A shorter stem would sharpen up the steering, but the front end is where the action is and this is reflected in how the bike needs to be ridden. Ride the front and drive the big tyre into the turns and the rewards are there in bucket loads, again that low bottom bracket keeping you safe from getting hooked up on the terrain. When the speeds or gradient increase the Big Wig makes more sense.
A 130mm hardtail could be considered a versatile trail bike on paper, but the Big Wig shares too much DNA with the rowdy long travel Blue Pig to be particularly inspiring anywhere other than plummeting. Maybe with a higher bottom bracket and more XC build the Big Wig could be something else, but as it stands, it's a wild descender and that should be why you would want this bike.
It would have been great to see Ragley re-emerge with some truly wild numbers and stay at the front of the progressive hardtail game, but I feel they've played it safe, which is a slight shame. For £1750 GBP it's going to be connoisseurs of steel hardtails who are drawn to the Big Wig, and as a result will be thoroughly satisfied with everything it offers.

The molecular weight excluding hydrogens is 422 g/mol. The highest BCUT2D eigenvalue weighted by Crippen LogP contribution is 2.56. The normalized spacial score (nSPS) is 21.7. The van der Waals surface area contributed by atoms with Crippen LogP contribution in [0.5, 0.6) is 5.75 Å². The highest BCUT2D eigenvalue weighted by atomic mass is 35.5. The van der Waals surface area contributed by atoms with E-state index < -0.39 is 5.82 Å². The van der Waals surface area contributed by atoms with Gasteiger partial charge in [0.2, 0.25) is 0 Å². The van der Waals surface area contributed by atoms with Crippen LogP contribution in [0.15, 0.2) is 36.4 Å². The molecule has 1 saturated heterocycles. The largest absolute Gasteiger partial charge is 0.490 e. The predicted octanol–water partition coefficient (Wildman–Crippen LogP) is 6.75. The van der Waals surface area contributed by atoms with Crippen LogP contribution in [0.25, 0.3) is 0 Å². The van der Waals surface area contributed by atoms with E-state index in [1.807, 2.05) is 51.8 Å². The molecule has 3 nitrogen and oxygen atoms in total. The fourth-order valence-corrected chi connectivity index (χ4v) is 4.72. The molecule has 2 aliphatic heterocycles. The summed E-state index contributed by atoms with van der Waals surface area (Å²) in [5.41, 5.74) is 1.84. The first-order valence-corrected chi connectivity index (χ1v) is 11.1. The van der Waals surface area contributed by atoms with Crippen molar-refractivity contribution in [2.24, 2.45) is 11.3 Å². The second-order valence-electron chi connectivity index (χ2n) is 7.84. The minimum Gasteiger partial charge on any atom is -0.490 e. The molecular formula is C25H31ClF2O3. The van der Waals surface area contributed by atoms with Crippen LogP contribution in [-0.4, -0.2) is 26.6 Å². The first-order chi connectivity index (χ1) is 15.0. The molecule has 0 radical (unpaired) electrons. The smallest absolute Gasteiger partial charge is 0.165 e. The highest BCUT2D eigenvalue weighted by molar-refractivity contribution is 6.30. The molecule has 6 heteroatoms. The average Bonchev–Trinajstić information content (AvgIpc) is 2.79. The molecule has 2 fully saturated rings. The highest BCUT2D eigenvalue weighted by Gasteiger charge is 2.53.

Don't let the shorter travel fork fool you, the Big Wig is a low-slung, rowdy descender at home on wild trails and rough tracks. The lovely frame and sensible components make for a tasty bike, but the price may be hard to swallow.Buy Hard Tails on
This review was in Issue 59 of IMB.For more information visit Ragley Bikes
By Ewen TurnerEwen Turner is a self-confessed bike geek from Kendal in the Lake District of England. He runs a coaching and guiding business up there and has a plethora of knowledge about bikes with an analytical approach to testing. His passion for bicycles is infectious, and he’s a ripper on the trails who prefers to fit his working life around his time on the bike.